Parody, pastiche and fakery is surely an indication of a genre’s ‘arrival’? We have to be aware of characteristic traits of, for example, observational documentary and docusoaps, for something like The Office to chime a chord. If that’s the case, then does the upcoming release of the film version of the not-so-truthful (auto)biography of dead Monty Python member Graham Chapman, A Liar’s Autobiography (first published as a book in 1980), help place animated documentary squarely on the documentary map? Perhaps. Although, while the film’s subject matter would clearly be nigh-on impossible to represent in live-action (bar resorting to undoubtedly lame reconstructions), I’m not sure it adopts many of the representational strategies seen in autobiographical animated docs such as Waltz with Bashir.
I didn’t love the film, which is a shame as I really wanted to. It lags in too many places and the humour is hit-and-miss. Yet, it does successfully inhabit the irreverent, anarchic-surrealist tone of the Monty Python ‘ouvre’ with plenty of bizarre digressions and a refusal to give the audience a linear narrative of Chapman’s life (the film is ‘narrated’ by Chapman, using an audio recording of him reading his ‘autobiography’ shortly prior to his death, so that might partly explain the gaps and emphases in the film). I’m also undecided how I feel about the schizophrenic animation style. The filmmakers recruited 14 different independent animation companies, which is a good thing for the UK animation industry, but not so great for the film’s cohesion. Still, there’s some great stuff in there including the two parts animated by London-based Sherbert: the Cameron Diaz-voiced Freud section using stop-motion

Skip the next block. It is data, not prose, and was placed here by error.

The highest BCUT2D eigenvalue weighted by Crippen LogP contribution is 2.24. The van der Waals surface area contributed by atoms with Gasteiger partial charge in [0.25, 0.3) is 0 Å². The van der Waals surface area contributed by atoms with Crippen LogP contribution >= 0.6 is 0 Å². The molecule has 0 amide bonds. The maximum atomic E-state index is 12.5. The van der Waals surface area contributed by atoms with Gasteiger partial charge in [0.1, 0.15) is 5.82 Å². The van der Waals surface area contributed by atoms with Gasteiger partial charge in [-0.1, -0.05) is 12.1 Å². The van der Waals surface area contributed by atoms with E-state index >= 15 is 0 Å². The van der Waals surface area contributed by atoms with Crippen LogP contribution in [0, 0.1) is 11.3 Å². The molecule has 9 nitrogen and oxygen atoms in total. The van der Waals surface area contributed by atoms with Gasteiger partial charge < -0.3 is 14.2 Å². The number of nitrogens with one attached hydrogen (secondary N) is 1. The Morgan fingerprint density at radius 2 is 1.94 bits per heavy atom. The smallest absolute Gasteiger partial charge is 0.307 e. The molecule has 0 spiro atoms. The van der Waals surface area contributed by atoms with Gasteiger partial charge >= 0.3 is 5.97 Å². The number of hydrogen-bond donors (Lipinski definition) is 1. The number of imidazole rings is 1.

The film is out (in 3D) in the UK at the beginning of February and you can watch the trailer here